conventions are awkward.  I believe that some could be changed; however,
I don't agree with most of his proposals as far as to what they should
be changed.  In have tried to avoid using two Latin characters to
indicate a single Hebrew character; the only place I've done this is for
"shin", which should perhaps be changed.  It causes a problem when there
is a daghesh xazaq, when we really should write the letter twice, e.g.
ShaBBa$h, kiSHSHeph [bewitch].

As far as "v" instead of "w", that would probably be okay, but the
standard transliteration used "w", since "waw" is really not a "v"
sound; that probably came from Yiddish, via German, where the "w" is
pronounced like "v" in English.  I think the "w" is more accurate.

A xe$h certainly doesn't have a "ch" sound (besides the problem of
double letter), since "ch" really should be used in names or moder words
to indicate the same sound as in the English word "chuckle".

I chose the "c" for "cadi", since a soft "c" is fairly close to the
correct sound: no, again it is not "ts" or "tz", which probably comes
from Yiddish, through German, for the German "z" sound, a truly double

As far as not needing the "h" after some of the "bgdkf$" letters, since
most dialects don't distinguish the sound with or without the daghesh,
the object is to make this work for all dialects.  Yes, "gimel" and
"daledh" do have different sound with or without a daghesh.

How about the following:
' b g d h w z x t y k l m n s ` p c q r $=shin,&=sin ^

Perhaps even more awkward, but no more double for shin and no problem
distinguishing sin


From: Neil Parks <aa640@...>
Date: Tue, 5 Jul 1994 18:03:45 -0400
Subject: Transliteration of Hebrew 13/87

 >><GERVER@...> (Mike Gerver) says:
 >>Lon Eisenberg's proposal for transliterating Hebrew has some appealing
 >>features. I particularly like the convention of using a righthand single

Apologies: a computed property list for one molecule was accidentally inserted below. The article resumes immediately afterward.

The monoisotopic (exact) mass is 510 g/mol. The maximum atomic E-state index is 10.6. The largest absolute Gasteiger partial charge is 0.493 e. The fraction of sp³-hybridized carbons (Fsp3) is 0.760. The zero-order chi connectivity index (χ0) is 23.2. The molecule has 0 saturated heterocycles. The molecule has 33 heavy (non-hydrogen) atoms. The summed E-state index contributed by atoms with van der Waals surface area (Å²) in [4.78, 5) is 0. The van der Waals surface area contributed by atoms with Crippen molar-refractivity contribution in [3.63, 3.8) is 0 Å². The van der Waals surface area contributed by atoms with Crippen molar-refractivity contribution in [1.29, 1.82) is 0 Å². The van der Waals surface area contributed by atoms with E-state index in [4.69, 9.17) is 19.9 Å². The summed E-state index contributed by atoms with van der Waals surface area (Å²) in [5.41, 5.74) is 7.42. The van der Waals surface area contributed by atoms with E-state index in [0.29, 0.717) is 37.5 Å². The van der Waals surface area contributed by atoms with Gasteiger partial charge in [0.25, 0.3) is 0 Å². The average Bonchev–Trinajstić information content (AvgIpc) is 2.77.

>>quote, or apostrophe (') for aleph, and a lefthand single quote, or
 >>back apostrophe as it might be called (`) for ayin.

I respectfully disagree.  To use such a system, even if I remember
offhand whether a word is spelled with an aleph or an ayin, or have a
source handy to look it up in, I'd also have to memorize which
non-intuitive symbol stood for which (silent) letter.

Scientific transliterations are excellent for scientific journals.  But
when posting to a popular forum such as mail-jewish, my concern is not
so much being scientific, but rather to convey an approximate idea of
what the word sounds like, the way I would pronounce it if I were saying
it out loud sted writing it.

If someone reading my "pronunciation" can't tell what word I'm trying to
say, that's an indicator that I'm pronouncing it wrong.  And I'd welcome
the opportunity to have my mispronunciations corrected.

Where spelling is significant to the discussion, it's a fairly simple
matter to spell out a specific word or two.

NEIL PARKS  <aa640@...>


From: Mitchel Berger <aishdas@...>
Date: Tue, 5 Jul 1994 15:09:41 -0400 (EDT)
Subject: Transliteration, my 2 pence   Take 2

I spent alot of time on the subject of transliteration, and in
particular, comming up with a transliteration that can be unambiguously
translated back to hebrew. I wrote a preprocessor for TeX that takes
transliterates words and correctly converts them to hebrew (with proper
boxing to insure word wrap is correct).

I used:
' b g d h v z ch T y k l m n S ` p tz q r sh t
Vav could be written with a "w" instead of a "v", particularly useful for
cholum malei and shuruq (e.g. Towrah, Qiybuwtz).

But I'd like to see any human tell me that
	Towrah tzivah lanuw Mosheh, mowrashah qehillath Ya`aqov
is more readable than
	Torah tzivah lanu Moshe, morashah kehillas Yaakov
The malei's look really bad, and some words already have pretty standard
transliteration (like Moshe, sans trailing hei).

I have another suggestion. How many of us have 8-bit clean mail readers.
Could we standardize on Latin-8 (iso8859-8) - an ISO standard extended
ASCII with Hebrew support? Hebrew quotes tend to be short. Manually
typing left-to-right - a worst-case scenerio - isn't as painful as the


End of Volume 13 Issue 93